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Ciao, Mario … Thanks for the Wine Bottles

By Rick Gush, Urban Farm Contributing Editor

Friday, June 25, 2010

Wine bottle

Photo by Rick Gush

I'm looking for wine bottles with rounded bottoms, like this one, for an upcoming project.

I’ve got a new art project, and I need a bunch of old wine bottles. I’m looking for the kind that has a rounded bottom. These were most commonly used in the old days to make raffia wrapped flasks for Chianti and other Tuscan wines, but everywhere in Italy these bottles were common in the 19th and 20th centuries. 

I have a collection of lots of different wrapped flasks, or fiasci, as they are called here. So now I’m hunting around, looking for old bottles. I printed up some flyers with a photo of the kind of bottle I want, and I spent a few hours passing out the flyers yesterday. On my last call I hit a potential jackpot.

Wine bottle

Photo by Rick Gush

Mario's shed is packed with wine bottles like these.

Ten years ago, when I first arrived in Italy, I saw an old guy who had a big Dahlia imperialis near his garden shack, and I used my unintelligible Italian to ask him for a cutting. (Dahlia imperialis is a spectacularly tall dahlia that grows from 15 to 30 feet and blooms in the fall.) He was Mario, and we sort of became friends. I went over to his shack a number of times, and we would drink his horrible homemade wine and sometimes I’d bring salami to eat.  He always spoke Genovese, and I barely spoke Italian, but we had a nice friendship and he rattled on with a hundred stories of which I understood perhaps three. 

He had a bunch of grapevines growing around his yard and lots of bottles of different wines that he had made, and he loved explaining the whole deal to me. I’m always a sucker for anyone who wants to talk about their garden … no matter the language.

I spent the night in the hospital a few weeks ago, and one of the other guys in the room with me was Mario. Unfortunately, I heard he died a few days later.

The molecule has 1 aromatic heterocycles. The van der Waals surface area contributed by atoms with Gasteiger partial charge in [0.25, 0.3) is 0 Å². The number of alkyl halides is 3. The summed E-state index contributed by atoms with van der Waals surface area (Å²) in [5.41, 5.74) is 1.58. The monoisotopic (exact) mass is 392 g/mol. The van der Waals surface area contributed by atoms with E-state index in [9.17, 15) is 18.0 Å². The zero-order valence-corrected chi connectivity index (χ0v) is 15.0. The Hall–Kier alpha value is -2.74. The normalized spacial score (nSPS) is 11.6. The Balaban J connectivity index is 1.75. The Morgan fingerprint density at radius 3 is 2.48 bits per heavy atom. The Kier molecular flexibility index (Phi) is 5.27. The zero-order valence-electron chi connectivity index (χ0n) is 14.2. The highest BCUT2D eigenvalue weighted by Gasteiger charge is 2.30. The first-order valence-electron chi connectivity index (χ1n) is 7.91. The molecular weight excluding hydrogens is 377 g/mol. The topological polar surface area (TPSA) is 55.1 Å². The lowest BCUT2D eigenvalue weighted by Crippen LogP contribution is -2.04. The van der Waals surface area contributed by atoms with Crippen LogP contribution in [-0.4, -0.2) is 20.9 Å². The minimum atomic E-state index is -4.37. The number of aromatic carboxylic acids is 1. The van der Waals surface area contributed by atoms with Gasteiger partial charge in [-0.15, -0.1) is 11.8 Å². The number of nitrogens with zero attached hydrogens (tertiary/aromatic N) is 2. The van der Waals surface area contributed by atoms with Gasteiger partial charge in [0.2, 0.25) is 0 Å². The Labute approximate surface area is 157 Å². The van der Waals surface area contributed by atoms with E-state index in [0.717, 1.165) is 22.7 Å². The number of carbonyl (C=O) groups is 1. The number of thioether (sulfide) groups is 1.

As the last stop on my bottle leaflet passing tour yesterday, I stopped by Mario’s shack, thinking perhaps to give my condolences to his brother who lives in the big house up front. There was a new guy in the garden area, and I convinced him to open the gate. After a few minutes chat about Mario, I asked if perhaps I could get another cutting of the tree dahlia, and I also asked about the old bottles. Turns out Mario’s whole back shed is packed with old bottles stacked in the dark. 

The new guy let me take three old wrapped wine bottles from near the doorway where there was a bit of daylight, and they were almost but not quite the style I was hoping for, but still cool. I made a date to come back this afternoon with a flashlight, and I’ll get to explore the whole shed. How cool is that? I’ll probably have trouble sleeping tonight, I’m so excited.

So, ciao, Mario. I was happy to see you one last time, and I very much appreciate being able to scrounge around in your wine bottle shed.

Read more of Digging Italy »

Give us your opinion on Ciao, Mario … Thanks for the Wine Bottles.
Submit Comment »
Interesting
a', Houston, TX
Posted: 10/14/2013 2:52:37 AM
Would be nice to put some of Mario's bottles into the art as a way to remember him.
Carl, Livermore, CA
Posted: 4/18/2012 10:36:49 AM
What a wonderful way to remember a departed friend.
David, Omaha, NE
Posted: 7/14/2010 5:50:33 AM

About the Blogger

Rick Gush

Rick Gush
Rick Gush has long been a staunch organic gardener. While a student at the University of California at Davis he worked at local tomato and sugar beet farms and continued in the agricultural and horticultural industries for many years. A career move in the 1990s led him to design computer games, but no matter how much of a techie he’s become, gardening and farming remain his principal passions.

In 2000, Rick moved to Italy, where he writes to you about his cliff garden and other experiences in Italian urban agriculture.

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